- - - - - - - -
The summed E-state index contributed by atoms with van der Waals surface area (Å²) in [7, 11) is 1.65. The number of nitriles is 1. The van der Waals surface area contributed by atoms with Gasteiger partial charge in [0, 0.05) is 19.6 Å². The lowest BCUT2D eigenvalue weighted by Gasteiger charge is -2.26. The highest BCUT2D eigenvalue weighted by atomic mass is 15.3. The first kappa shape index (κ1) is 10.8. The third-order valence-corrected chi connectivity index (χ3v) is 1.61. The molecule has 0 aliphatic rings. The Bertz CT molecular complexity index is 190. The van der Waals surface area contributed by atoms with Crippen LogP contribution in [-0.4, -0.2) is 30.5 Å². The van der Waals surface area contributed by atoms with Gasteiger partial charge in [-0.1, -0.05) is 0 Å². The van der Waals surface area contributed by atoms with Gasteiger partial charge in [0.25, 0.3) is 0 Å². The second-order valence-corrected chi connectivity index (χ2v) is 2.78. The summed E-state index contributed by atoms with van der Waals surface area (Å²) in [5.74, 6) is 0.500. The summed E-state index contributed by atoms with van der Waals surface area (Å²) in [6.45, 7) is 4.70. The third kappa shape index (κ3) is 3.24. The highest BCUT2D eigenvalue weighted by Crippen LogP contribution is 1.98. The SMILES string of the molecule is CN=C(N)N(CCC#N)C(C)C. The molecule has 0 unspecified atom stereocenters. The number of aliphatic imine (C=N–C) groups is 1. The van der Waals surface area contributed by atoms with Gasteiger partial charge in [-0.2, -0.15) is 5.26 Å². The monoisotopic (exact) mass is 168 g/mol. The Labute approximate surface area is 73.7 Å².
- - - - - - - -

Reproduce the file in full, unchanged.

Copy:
The summed E-state index contributed by atoms with van der Waals surface area (Å²) in [7, 11) is 1.65. The number of nitriles is 1. The van der Waals surface area contributed by atoms with Gasteiger partial charge in [0, 0.05) is 19.6 Å². The lowest BCUT2D eigenvalue weighted by Gasteiger charge is -2.26. The highest BCUT2D eigenvalue weighted by atomic mass is 15.3. The first kappa shape index (κ1) is 10.8. The third-order valence-corrected chi connectivity index (χ3v) is 1.61. The molecule has 0 aliphatic rings. The Bertz CT molecular complexity index is 190. The van der Waals surface area contributed by atoms with Crippen LogP contribution in [-0.4, -0.2) is 30.5 Å². The van der Waals surface area contributed by atoms with Gasteiger partial charge in [-0.1, -0.05) is 0 Å². The van der Waals surface area contributed by atoms with Gasteiger partial charge in [0.25, 0.3) is 0 Å². The second-order valence-corrected chi connectivity index (χ2v) is 2.78. The summed E-state index contributed by atoms with van der Waals surface area (Å²) in [5.74, 6) is 0.500. The summed E-state index contributed by atoms with van der Waals surface area (Å²) in [6.45, 7) is 4.70. The third kappa shape index (κ3) is 3.24. The highest BCUT2D eigenvalue weighted by Crippen LogP contribution is 1.98. The SMILES string of the molecule is CN=C(N)N(CCC#N)C(C)C. The molecule has 0 unspecified atom stereocenters. The number of aliphatic imine (C=N–C) groups is 1. The van der Waals surface area contributed by atoms with Gasteiger partial charge in [-0.2, -0.15) is 5.26 Å². The monoisotopic (exact) mass is 168 g/mol. The Labute approximate surface area is 73.7 Å².